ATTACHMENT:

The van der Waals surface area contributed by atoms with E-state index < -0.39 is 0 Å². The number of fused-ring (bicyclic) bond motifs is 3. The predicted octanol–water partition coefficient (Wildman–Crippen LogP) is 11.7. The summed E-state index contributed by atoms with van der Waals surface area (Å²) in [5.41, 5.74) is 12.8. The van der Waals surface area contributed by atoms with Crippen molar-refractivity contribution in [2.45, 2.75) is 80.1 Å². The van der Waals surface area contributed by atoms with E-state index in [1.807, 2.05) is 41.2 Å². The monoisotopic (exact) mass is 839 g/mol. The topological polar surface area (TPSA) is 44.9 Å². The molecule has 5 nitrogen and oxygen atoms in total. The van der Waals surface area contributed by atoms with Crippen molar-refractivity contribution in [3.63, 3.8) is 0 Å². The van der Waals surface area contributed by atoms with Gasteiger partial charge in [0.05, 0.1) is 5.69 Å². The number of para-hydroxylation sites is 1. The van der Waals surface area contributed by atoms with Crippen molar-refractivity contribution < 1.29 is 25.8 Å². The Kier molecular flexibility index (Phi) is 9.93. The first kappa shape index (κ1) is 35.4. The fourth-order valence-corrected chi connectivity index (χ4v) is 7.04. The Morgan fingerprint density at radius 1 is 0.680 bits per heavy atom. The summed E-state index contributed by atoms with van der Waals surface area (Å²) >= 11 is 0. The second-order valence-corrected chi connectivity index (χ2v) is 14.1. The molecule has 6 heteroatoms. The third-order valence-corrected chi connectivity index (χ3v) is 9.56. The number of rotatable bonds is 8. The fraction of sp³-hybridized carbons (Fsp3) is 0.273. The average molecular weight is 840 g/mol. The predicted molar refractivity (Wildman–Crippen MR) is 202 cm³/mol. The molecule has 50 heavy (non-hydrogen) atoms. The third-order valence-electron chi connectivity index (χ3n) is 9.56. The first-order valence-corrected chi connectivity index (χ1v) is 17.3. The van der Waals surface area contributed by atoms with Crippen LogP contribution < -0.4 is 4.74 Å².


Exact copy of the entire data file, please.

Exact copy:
The van der Waals surface area contributed by atoms with E-state index < -0.39 is 0 Å². The number of fused-ring (bicyclic) bond motifs is 3. The predicted octanol–water partition coefficient (Wildman–Crippen LogP) is 11.7. The summed E-state index contributed by atoms with van der Waals surface area (Å²) in [5.41, 5.74) is 12.8. The van der Waals surface area contributed by atoms with Crippen molar-refractivity contribution in [2.45, 2.75) is 80.1 Å². The van der Waals surface area contributed by atoms with E-state index in [1.807, 2.05) is 41.2 Å². The monoisotopic (exact) mass is 839 g/mol. The topological polar surface area (TPSA) is 44.9 Å². The molecule has 5 nitrogen and oxygen atoms in total. The van der Waals surface area contributed by atoms with Crippen molar-refractivity contribution in [3.63, 3.8) is 0 Å². The van der Waals surface area contributed by atoms with Gasteiger partial charge in [0.05, 0.1) is 5.69 Å². The number of para-hydroxylation sites is 1. The van der Waals surface area contributed by atoms with Crippen molar-refractivity contribution < 1.29 is 25.8 Å². The Kier molecular flexibility index (Phi) is 9.93. The first kappa shape index (κ1) is 35.4. The fourth-order valence-corrected chi connectivity index (χ4v) is 7.04. The Morgan fingerprint density at radius 1 is 0.680 bits per heavy atom. The summed E-state index contributed by atoms with van der Waals surface area (Å²) >= 11 is 0. The second-order valence-corrected chi connectivity index (χ2v) is 14.1. The molecule has 6 heteroatoms. The third-order valence-corrected chi connectivity index (χ3v) is 9.56. The number of rotatable bonds is 8. The fraction of sp³-hybridized carbons (Fsp3) is 0.273. The average molecular weight is 840 g/mol. The predicted molar refractivity (Wildman–Crippen MR) is 202 cm³/mol. The molecule has 50 heavy (non-hydrogen) atoms. The third-order valence-electron chi connectivity index (χ3n) is 9.56. The first-order valence-corrected chi connectivity index (χ1v) is 17.3. The van der Waals surface area contributed by atoms with Crippen LogP contribution < -0.4 is 4.74 Å².